Getting handled in Pittsburgh by Ben Roethlisberger and the Steelers in Week 5, New York Jets fans can only vent and shake their heads.
They can’t block. They can’t rush the quarterback. They can’t cover. They can’t throw. They can’t run. They can’t even coach in the appropriate fashion today’s NFL calls for.
The 2016 New York Jets are downright terrible.
Perhaps terrible is overstating the current situation a bit. Disappointing might be a more appropriate description of what we’ve seen over the first five weeks.
After the latest humbling defeat, a 31-13 handling at the hands of the Steelers in Pittsburgh, the word “disappointing” couldn’t hold any more value.
It’s only fair. Last season, coming into the 2015 campaign with no expectations, Ryan Fitzpatrick and the Jets finishing 10-6 against a cupcake schedule was deemed a pleasant surprise. Therefore, only coming away with one victory through five games in 2016 — despite how difficult this schedule has been — has to be called “disappointing.”
Forget the actual disappointment these players and coaches may be feeling. What rings truer than anything, at this very moment, is how we, the fans, currently feel.
We feel like we’ve been bamboozled, yet again.
We allowed ourselves to believe the talent across this entire depth chart was stellar. Looking across the roster, most positions seemed locked down. The secondary, led by Darrelle Revis and Calvin Pryor, looked sparkling. The linebacking corps, with the addition of Darron Lee, suddenly brought on an increased element of speed. The defensive line, as always, looked beastly.
Offensively, with Matt Forte and Bilal Powell, the running back spot was solid. The weapons looked to rival any grouping in the entire NFL. And the offensive line, while a question mark, seemed to have enough to hold up.
At the very least, we thought Ryan Fitzpatrick could drive the bus that carried an extremely talented roster. We never thought Ryan Fitzpatrick would have to be superhuman in order to win games.
Unfortunately, the way this squad is going, Fitz has to be a stud for these Jets to win.
Most unfortunately, he’s not a stud, and everybody knows this.
We allowed ourselves to become excited for the 2016 season thanks in part to an offense that set the Jets record for most yards in a season last year. We suddenly thought Chan Gailey was an untouchable offensive guru.
More disastrously, we thought Todd Bowles was a real deal as a defensive mind. We thought his schemes and fundamental core principles were more sound and less crazy than the head coach before him, Rex Ryan. We never thought our second-year head coach would be so stubborn to get away from his stop the run first defensively mentality. We never thought he wouldn’t adjust during the week after Travis Kelce torched his out of positioned defenders.
We never thought he’d be more conservative than Rex Ryan and allow quick tight ends to run rampant through the secondary.
Punting the ball on a 4th-and-inches with seven-and-a-half minutes to go in the game near midfield down two possessions is something that’s inexcusable. This is the National Football League in the year 2016. It’s a place for aggression and high-flying acrobats — place where receivers and QBs dominate the field.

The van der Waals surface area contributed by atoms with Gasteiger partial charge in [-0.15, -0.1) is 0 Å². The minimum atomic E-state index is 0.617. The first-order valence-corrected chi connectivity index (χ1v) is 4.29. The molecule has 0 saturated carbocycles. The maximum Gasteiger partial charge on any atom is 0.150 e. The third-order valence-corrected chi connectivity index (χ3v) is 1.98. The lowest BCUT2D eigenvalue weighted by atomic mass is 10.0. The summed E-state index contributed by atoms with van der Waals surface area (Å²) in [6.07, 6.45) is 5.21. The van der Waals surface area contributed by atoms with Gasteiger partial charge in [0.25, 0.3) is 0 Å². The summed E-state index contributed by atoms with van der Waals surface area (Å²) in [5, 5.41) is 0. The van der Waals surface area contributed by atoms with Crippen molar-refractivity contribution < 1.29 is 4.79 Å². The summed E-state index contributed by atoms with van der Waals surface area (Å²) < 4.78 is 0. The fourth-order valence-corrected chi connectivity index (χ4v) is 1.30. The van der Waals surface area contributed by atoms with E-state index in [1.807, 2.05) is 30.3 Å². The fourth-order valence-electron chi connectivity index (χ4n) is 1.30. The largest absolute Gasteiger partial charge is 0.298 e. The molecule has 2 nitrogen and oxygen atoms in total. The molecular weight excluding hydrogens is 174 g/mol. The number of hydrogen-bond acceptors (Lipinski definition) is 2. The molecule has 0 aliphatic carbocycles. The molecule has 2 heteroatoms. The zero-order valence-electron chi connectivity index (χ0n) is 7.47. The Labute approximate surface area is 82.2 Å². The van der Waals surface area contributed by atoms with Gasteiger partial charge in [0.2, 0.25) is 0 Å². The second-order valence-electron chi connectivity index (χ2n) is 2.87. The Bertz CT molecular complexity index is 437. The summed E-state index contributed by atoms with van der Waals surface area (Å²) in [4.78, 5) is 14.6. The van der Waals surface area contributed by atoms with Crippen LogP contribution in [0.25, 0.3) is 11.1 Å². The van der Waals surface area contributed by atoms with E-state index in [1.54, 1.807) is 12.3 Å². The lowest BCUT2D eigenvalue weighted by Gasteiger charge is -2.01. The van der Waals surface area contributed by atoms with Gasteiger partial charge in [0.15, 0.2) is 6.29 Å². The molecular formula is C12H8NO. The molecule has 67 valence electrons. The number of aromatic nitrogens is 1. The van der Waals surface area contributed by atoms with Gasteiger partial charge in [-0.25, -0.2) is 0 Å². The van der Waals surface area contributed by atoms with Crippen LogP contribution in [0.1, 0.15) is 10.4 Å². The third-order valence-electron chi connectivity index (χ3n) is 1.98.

Kicking the ball away to an offense who has dominated your defense all second half is simply not an option.
Through all of the pain, make one thing very clear: This isn’t a case of “Same Old Jets.”
Your organization has been a middle-tiered version since the hiring of Bill Parcels in 1997. There hasn’t been a Super Bowl since then, but there have been many playoff wins and thrilling moments — many more than other fanbases have been able to smile about over the last two decades.
Moreover, 2016 isn’t 1999, the year Vinny Testaverde‘s achilles doomed the hopes of a legitimate Super Bowl contender. Instead, it’s more a reminder of Eric Mangini’s second season in 2007 that saw New York finish a miserable 4-12 after a stunning 10-6 playoff bound season during Mangini’s rookie year.
It’s a version of an organization and a fanbase getting ahead of itself.
Lastly, don’t, for one minute, believe you, the fan, has any reason to apologize. You did exactly what was called for (in believing this year’s team could take that next step). You did precisely what fans are supposed to do in backing their team.
Sure, you do feel foolish at the moment for overrating the roster and the coaching staff. You also feel like an idiot for falling into the same trap this organization seems to always put you in.
There’s no question about that certainty.
But in the end, it’s the Jets, not you, who’s let the other down.
So, while you curse out your friends and family and howl at the moon over the fact the football gods are picking up its revenge with the most brutal NFL schedule in recent memory, remember the following …
You’re a Jets fan. You’ll always be a Jets fan. And this why, when it does finally happen and the New York Jets climb that NFL mountaintop to the Vince Lombardi Trophy, it’ll be the sweetest thing your eyes will have even laid eyes on.
The diehard Jets fans